A 62-year-old, tall, slender African American, Robert foraged the sidewalks, curbs, and streets of Indianapolis, pocketing lost coins — picking up a penny here, a nickel, or dime there. His painstaking work — all on foot — would add up to a sacrificial $25 contribution to the Annie Armstrong Easter Offering. By the way, Robert was homeless.

Poor in the pocketbook but not in spirit, Robert is a former heroin addict who liked to fight. He served five different sentences in an Indiana penitentiary. He slept under bridges and interstate overpasses. But through the ministry of North Ame...

In describing the spiritual condition of the people of Quebec, where he has been overseeing church planting since January 2009, North American Mission Board church planter Jacques Avakian calls to mind the boat crew in the story of Jonah.

"People in Quebec are spiritual and they're seeking something, but they're not seeking the right spirit," he says. "The people Jonah met on the boat were spiritual but they didn't know the right God because no one was sharing the truth with them."

Avakian's desire to share God's truth with others developed early in his life. An Armenian born in Lebanon, he was a teenager when his family fled to Cyprus in 1978 because of war. Avakian grew up in the Armenian Orthodox faith but had attended Catholic and Maronite schools in Lebanon and at the age of seven, he received Christ as his Savior after attending a Child Evangelism Fello...

Jason and Karla Johnson have a cool story. Literally. I met this new North American missionary couple last fall at NAMB's missionary commissioning celebration in Texas. Natives of Texas, the Johnsons obediently followed God's call to Duck Lake, a community located in the Canadian province of Saskatchewan. A First Nations (the Canadian designation for Native American) community, there was no Southern Baptist church in Duck Lake. Indeed, there are only about a dozen Southern Baptist churches in the entire province of Saskatchewan, and those are small congregations. The Johnsons had first visited the community as part of a short-term mission trip with First Baptist Church, Odessa, Texas, where Jason was missions pastor. On the plane coming home from their last trip there, Karla looked at Jason and said, "God's calling us to be missionaries here, isn't He?" Jason simply said, "Yes, I believe H...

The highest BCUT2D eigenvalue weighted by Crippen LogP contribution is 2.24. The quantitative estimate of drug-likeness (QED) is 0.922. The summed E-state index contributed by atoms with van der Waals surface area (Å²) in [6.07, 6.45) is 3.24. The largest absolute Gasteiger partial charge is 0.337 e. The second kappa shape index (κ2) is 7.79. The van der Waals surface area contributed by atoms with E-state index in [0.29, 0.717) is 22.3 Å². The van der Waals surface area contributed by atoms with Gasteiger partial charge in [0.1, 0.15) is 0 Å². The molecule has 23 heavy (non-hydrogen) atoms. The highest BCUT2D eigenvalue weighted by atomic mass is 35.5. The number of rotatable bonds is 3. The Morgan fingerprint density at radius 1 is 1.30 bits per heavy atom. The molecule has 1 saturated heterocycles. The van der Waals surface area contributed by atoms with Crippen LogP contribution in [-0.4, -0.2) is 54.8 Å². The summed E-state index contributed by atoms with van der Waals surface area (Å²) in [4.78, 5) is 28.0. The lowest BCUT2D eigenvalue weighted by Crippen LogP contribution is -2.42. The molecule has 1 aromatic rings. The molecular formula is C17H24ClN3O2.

Six research interns arrived in Portland last summer to help shape the souls of city residents, but they realized toward its conclusion that the project dramatically shaped their own souls. "We learned how to invest in a community and how to bless a community rather than expecting people to come to a church," said Matt Jolley of New Orleans Baptist Theological Seminary.

Jolley and his young adult counterparts were part of Parachute Project, a joint effort between the North American Mission Board and state conventions. The program takes its name from the way it "drops" students into strategic urban locations where they research the area and try to form small groups that have the potential to become new churches.

Northwest Baptist Convention regional church planting strategists Wes Hughes and Ken Harmon worked with NAMB leaders to recruit the six-member team and orient their summer ministry to Portland's diverse, urban vibe. Ministry...

Combined Efforts Lead to First Muslim Convert; Super Bowl Outreach Seeks to Bring Good News to 'Big Game' Visitors

IN ARKANSAS

"Because of the Cooperative Program, we get to be a part of everything," Melvin York, pastor of First Baptist Church in Des Arc, Arkansas, for seventeen years, said. "With the Cooperative Program, you get to support missions at every level in every area."

The Cooperative Program is Southern Baptists' method for financially supporting state, national, and international missions and ministries.

"We practice missions," York said. "I don't have to preach it. My folks practice it ....

Rebuild Haiti: Building Homes, Healing Hearts by Alan James; Haiti Gaining Hope "One Life At A Time" by Barbara Denman; From Darkness to Light by Tristan Taylor